Philip Newton (pne) wrote,
Philip Newton

Make your own minimal pair! Or, how “whole” and “hole” can be non-homophones.

Occasionally, I comment to Amy that a particular word is a homophone (such as sew and sow or rose “flower” and rose “went up”).

Yesterday, I mentioned hole (in a bucket) and whole (the whole piece of cake), and she said that for her, those weren’t homophones.

I asked her how she pronounced them, and she said that for her, they are (roughly) [hoʊ̯wəɫ] |hole| vs. [hoːl] |whole|.

Essentially, that boils down to “/ho:l/ as pronounced in English” versus “/ho:l/ as pronounced in German”! (The former with a diphthong and a velarised /l/, the latter with a long monophthong and a non-velar /l/.)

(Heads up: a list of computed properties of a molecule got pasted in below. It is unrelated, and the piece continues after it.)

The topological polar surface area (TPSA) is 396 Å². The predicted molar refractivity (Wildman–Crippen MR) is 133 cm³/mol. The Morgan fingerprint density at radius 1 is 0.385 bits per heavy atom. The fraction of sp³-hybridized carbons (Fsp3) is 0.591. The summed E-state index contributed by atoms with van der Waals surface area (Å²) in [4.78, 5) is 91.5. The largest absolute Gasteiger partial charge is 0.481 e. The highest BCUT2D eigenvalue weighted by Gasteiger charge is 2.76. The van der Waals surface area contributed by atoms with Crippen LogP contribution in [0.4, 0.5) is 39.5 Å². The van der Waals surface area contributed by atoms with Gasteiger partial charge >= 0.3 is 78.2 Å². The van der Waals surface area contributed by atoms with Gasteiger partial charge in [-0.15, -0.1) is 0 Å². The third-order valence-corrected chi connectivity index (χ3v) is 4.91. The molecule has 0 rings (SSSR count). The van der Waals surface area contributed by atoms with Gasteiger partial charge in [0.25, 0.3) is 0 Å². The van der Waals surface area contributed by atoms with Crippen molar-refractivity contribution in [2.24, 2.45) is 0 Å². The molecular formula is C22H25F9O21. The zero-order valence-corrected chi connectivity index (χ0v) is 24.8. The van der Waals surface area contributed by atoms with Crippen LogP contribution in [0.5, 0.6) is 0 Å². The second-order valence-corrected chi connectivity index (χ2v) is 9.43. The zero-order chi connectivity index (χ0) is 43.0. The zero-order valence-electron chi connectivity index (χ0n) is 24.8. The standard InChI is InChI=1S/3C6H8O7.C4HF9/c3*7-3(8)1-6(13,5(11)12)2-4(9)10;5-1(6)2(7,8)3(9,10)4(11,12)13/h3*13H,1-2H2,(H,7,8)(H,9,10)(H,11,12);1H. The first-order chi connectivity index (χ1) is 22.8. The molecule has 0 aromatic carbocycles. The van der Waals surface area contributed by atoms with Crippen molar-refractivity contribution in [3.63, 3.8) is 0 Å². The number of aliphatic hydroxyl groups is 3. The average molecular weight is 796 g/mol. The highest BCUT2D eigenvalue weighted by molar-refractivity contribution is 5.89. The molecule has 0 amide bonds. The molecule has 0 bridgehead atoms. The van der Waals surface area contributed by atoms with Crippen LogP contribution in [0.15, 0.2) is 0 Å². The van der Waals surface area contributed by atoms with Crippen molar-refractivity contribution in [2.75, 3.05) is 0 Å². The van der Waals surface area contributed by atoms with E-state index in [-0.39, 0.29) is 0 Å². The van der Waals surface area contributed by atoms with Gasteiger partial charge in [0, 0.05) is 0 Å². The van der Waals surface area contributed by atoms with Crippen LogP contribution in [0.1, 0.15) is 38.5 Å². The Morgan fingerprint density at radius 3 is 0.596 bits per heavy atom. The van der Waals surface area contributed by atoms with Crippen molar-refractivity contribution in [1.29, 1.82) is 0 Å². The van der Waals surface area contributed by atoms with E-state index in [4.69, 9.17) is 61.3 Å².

I wonder what the phonotactics of her particular idiolect of English are… it clearly seems to have at least one vowel phoneme that isn’t in, say, RP, for starters! And the rules about when /l/ gets velarised are clearly also different.

Fun stuff!

Tags: amy, english, pronunciation

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